As mild TBI is a growing public health concern and depression after mild TBI a common cause of morbidity, it is important to identify predictors so that treatment interventions can be instituted early on. The results of this study, though preliminary, suggest that there are at least two robust factors (age and frontal subdural lesions) of several possible predictive factors that are associated with mild TBI depression. Emergency room physicians and trauma clinicians can use these results to identify high-risk mild TBI patients and make appropriate referrals.

TABLE 1. Comparison of Depressed to Nondepressed on Demographic, Pre-TBI Clinical Variables, and Injury-Related Factors

This study was supported by grant K23 MH 066894 from the NIMH. The abstract was presented at the 2008 annual neuropsychiatry conference in Savannah, Ga. Dr. Rao has a grant from Forest to conduct a clinical trial in post-TBI depression and a grant from Pfizer to conduct a clinical trial in poststroke anxiety. Dr. Jason Brandt receives royalties from Psychological Assessment Resources, Inc., on sales of Hopkins Verbal Learning Test and Dr. David Schretlen on sales of Brief Test of Attention. There are no conflicts of interest to declare by other authors on this paper.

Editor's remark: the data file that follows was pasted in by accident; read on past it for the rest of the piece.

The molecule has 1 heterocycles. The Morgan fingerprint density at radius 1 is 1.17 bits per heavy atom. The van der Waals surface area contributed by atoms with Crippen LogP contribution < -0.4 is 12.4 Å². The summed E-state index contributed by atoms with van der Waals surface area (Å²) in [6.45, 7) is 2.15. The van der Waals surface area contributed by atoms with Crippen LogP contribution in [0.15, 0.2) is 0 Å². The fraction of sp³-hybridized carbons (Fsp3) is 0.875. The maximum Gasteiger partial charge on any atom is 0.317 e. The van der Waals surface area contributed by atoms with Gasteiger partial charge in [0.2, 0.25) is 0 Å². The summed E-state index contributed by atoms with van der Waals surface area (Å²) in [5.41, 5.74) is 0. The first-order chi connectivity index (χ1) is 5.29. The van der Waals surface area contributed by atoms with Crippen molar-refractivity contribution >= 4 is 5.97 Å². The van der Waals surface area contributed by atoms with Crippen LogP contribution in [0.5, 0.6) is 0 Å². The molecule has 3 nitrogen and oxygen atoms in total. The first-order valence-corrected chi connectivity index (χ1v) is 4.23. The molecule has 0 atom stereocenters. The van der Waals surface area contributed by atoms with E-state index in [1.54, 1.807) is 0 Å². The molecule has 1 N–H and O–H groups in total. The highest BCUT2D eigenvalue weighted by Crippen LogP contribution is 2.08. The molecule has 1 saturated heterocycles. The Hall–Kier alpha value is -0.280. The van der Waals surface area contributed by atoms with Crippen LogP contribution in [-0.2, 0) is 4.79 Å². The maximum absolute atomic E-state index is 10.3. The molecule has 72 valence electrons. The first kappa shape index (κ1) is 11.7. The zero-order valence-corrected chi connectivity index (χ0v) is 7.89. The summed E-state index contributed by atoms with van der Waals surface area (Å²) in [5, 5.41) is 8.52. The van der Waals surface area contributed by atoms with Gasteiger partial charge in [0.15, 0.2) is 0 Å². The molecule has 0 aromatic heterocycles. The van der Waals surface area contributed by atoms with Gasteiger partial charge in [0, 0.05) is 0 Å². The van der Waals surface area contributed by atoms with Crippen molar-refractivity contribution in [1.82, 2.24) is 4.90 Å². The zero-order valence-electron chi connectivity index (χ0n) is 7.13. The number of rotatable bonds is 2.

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Langlois JA, Rutland-Brown W, Thomas KE: Traumatic Brain Injury in the United States: Emergency Department Visits, Hospitalizations, and Deaths. Atlanta, Ga, Centers for Disease Control and Prevention, National Center for Injury Prevention and Control, 2006
 
.
Ruff R: Two decades of advances in understanding of mild traumatic brain injury. J Head Trauma Rehabil 2005; 20:5—18
 
.
Emanuelson I, Holmkvist A, Bjorklund R, et al: Quality of life and postconcussion symptoms in adults after mild traumatic brain injury: a population-based study in western Sweden. Acta Neurologica Scandinavica 2003; 108:332—338
 
.
Wood RL: Understanding the "miserable minority": a diathesis-stress paradigm for postconcussional syndrome. Brain Inj 2004; 18:1135—1153